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Too Many Stroke Patients are Missing an Important Medication

Posted Jun 14 2010 4:34am

The May 27th online issue of Stroke: Journal of the American Heart Association reported that more than 16% of stroke patients are being discharged without a potentially life-saving medication.  These medications are called statins and they are generally used to reduce levels of the artery clogging cholesterol, LDL.  Common names for the statins are Lipitor, Zocor, and Crestor.

Dr. Bruce Ovbiagle, associate professor of neurology and director at the UCLA Stroke Prevention Program, UCLA Stroke Center and Department of Neurology stated that about one in ten stroke patients experience a second stroke within a week.  If statin therapy is started immediately at the hospital, a second stroke could possibly be prevented.

The good news is that there has been an increase in the number of patients being given prescriptions for the statin medicines between 2005 and 2007.  There has been an increase from 76% to nearly 85% of patients receiving statins.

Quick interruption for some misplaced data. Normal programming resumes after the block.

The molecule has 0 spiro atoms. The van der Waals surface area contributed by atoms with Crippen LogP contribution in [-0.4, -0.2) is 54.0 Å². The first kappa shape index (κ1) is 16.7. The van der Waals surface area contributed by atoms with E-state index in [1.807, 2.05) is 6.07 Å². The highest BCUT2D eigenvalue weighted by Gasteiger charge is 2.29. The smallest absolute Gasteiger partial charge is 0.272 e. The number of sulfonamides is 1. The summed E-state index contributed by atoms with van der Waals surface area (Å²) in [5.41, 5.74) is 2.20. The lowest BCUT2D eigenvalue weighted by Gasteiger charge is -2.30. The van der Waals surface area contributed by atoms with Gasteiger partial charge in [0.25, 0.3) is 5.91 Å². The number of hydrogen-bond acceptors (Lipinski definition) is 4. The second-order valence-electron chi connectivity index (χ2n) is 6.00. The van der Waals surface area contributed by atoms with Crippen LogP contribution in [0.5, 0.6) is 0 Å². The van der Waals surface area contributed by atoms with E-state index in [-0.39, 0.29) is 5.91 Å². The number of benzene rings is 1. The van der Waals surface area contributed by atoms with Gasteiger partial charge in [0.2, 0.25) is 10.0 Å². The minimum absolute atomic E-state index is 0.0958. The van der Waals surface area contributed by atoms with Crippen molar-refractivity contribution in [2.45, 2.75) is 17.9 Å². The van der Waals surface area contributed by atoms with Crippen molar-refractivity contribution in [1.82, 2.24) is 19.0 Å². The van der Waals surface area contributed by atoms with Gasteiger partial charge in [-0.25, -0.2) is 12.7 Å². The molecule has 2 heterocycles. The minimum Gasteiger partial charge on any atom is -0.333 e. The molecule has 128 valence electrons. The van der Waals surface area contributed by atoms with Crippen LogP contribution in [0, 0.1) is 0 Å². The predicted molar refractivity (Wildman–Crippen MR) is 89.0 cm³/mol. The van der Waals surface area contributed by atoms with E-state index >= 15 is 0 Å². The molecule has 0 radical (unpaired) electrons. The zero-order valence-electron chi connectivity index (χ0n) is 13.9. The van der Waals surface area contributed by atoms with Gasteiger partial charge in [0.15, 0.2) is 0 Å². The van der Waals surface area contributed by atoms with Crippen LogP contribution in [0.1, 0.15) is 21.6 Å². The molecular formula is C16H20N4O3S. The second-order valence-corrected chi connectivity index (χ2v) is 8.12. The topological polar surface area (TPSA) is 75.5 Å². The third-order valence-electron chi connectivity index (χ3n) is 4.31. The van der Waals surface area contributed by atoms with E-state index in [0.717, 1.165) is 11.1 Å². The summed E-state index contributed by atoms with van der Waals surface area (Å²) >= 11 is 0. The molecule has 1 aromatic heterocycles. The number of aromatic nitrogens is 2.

There did seem to be a disparity in the type of patient and geographic location of the patient receiving the statin prescriptions.  Women had a 13% lower rate of receiving the medication than men and hospitals in the South were 34% less likely to discharge a patient on a statin than hospitals in the West.

If you or someone you know has suffered a stroke, check your medication list and be sure that a statin (Lipitor, Zocor, Crestor, or one of the others) is on the list.  If not, discuss it with your healthcare provider!  There are certain medical conditions that would prevent a person from taking a statin medication.

 For more valuable health information visit us at www.heart-strong.com .


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